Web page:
JUBILATION OVER THE "flawless" first flight of a General Electric GE90-powered Boeing 777 on 2 February was overshadowed by an incident on another 777 test aircraft which was forced into an emergency landing at Boeing Field later the same day.

Boeing launched an immediate investigation into the causes of a sudden cabin-depressurisation which struck a Pratt & Whitney-P&W 4084-powered 777 as it descended rapidly from 43,000ft (13,000m) during a test flight.

"It was doing a test which involved operating using only battery power, when there was an air-conditioning duct clamp failure. The engines were running, but other systems were inoperative as part of a certification test," says Boeing.

The crew requested that emergency medical vehicles meet the aircraft and four flight-test engineers were taken to hospital for observation. "While we are still evaluating the impact of this event on the aircraft itself, there is no reason to believe that there will be any impact on the overall programme," says the company.

Earlier in the day at Everett, the long-awaited flight of the first GE90-powered 777 for British Airways took place within 2h of the US Federal Aviation Administration certificating the engine.

Described by Boeing as a "wonderful first flight", the aircraft was flown for 5h 20min. Although certificated at 380kN (85,000lb) thrust, each engine was producing up to 340kN for take-off at a planned gross weight of around 188,400kg. The flight plan took the 777 to 25,000ft at a speed of up to 250kt (460km/h), or Mach 0.6 indicated air speed.

The crew says that the aircraft/engine combination handled excellently and the performance of the GE90 was described as "flawless." The GE-powered aircraft is expected to be certificated in August after a test programme which will include around 260 flights. It is scheduled to enter service with BA in September.

The tenth 777, another BA aircraft, will begin flying in the second quarter of this year and 1,000 simulated airline flights will be performed as part of the plan to gain approval for extended range twin-engine operations (ETOPS) at entry into service. The last 90 flights of the ETOPS programme will be undertaken from BA's London Heathrow base.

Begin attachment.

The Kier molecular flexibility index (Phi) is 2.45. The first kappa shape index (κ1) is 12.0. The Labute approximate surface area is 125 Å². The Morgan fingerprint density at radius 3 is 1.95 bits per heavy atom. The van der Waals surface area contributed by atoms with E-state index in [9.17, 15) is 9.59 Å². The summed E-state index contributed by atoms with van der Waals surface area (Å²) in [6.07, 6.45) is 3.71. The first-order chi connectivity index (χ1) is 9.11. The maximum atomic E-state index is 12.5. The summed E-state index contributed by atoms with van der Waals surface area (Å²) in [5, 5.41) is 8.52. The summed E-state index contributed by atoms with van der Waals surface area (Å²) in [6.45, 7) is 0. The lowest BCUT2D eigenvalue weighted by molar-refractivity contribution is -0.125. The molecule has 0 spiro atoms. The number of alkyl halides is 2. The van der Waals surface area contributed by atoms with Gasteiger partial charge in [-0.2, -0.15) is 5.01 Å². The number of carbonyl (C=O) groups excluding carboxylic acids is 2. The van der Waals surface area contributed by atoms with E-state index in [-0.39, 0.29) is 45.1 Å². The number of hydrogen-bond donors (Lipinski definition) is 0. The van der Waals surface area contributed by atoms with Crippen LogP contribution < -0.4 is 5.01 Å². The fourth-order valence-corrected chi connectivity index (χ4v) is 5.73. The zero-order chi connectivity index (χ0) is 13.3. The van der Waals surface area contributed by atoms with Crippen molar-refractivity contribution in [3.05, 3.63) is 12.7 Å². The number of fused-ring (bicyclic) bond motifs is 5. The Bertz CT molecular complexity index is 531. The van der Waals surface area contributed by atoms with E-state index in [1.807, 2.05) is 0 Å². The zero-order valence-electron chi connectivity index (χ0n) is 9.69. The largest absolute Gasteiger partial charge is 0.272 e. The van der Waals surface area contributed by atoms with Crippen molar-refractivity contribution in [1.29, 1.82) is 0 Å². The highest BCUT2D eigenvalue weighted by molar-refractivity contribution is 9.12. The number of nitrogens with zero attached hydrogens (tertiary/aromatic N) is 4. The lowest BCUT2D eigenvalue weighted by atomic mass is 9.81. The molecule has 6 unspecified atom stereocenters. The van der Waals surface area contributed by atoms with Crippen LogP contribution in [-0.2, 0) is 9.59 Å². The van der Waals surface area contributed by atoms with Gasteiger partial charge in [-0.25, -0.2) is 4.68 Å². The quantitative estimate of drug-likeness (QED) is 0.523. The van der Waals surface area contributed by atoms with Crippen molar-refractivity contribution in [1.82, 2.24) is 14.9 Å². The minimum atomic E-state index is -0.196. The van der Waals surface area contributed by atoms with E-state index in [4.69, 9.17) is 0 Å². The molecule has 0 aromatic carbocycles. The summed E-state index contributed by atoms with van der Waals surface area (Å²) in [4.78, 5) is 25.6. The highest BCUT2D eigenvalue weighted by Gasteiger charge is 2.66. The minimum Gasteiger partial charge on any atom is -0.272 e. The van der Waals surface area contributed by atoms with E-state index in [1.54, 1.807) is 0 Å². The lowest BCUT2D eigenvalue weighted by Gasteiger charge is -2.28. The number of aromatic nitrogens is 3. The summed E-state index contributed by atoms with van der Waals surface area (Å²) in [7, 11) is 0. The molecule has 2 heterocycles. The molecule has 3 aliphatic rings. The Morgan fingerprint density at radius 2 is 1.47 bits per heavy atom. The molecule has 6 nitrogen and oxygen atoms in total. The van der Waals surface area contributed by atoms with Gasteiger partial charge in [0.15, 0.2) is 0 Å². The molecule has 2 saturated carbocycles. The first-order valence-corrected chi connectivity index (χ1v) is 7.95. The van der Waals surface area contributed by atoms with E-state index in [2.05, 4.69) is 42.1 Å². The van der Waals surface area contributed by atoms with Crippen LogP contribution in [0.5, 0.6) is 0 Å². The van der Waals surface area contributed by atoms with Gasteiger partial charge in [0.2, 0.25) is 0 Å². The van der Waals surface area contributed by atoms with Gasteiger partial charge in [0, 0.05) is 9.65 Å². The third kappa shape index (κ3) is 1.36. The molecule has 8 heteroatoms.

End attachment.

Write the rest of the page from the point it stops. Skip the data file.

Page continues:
The Pratt & Whitney/777 ETOPS plan received a boost on 28 January, when a PW4084 underwent a 3,000-cycle endurance test at the company's site in West Palm Beach, Florida. The test, representing the equivalent of around six years' operations, was intended to be completed in November 1994, but was interrupted by a minor failure at around 700 cycles.

During the test, the engine was run at twice the vibration level expected in normal service and three ETOPS diversions were also simulated, running at maximum continuous power for 3h.

Another engine, which has already amassed 2,000 ground-based cycles, is now being flown on the P&W 777 ETOPS test aircraft. The engine will be replaced and inspected after undergoing 500 of the 1,000 cycles due to be flown. The P&W-powered 777 is scheduled for certification in late April.

Rolls-Royce was also able to celebrate a success for its contender to power the 777. The Trent 800 has been certificated by the FAA and the European Joint Aviation Authorities at 400kN thrust.

Flight testing on the Boeing 747 testbed begins in March. First flight of the Trent-powered 777 is scheduled for May.

Source: Flight International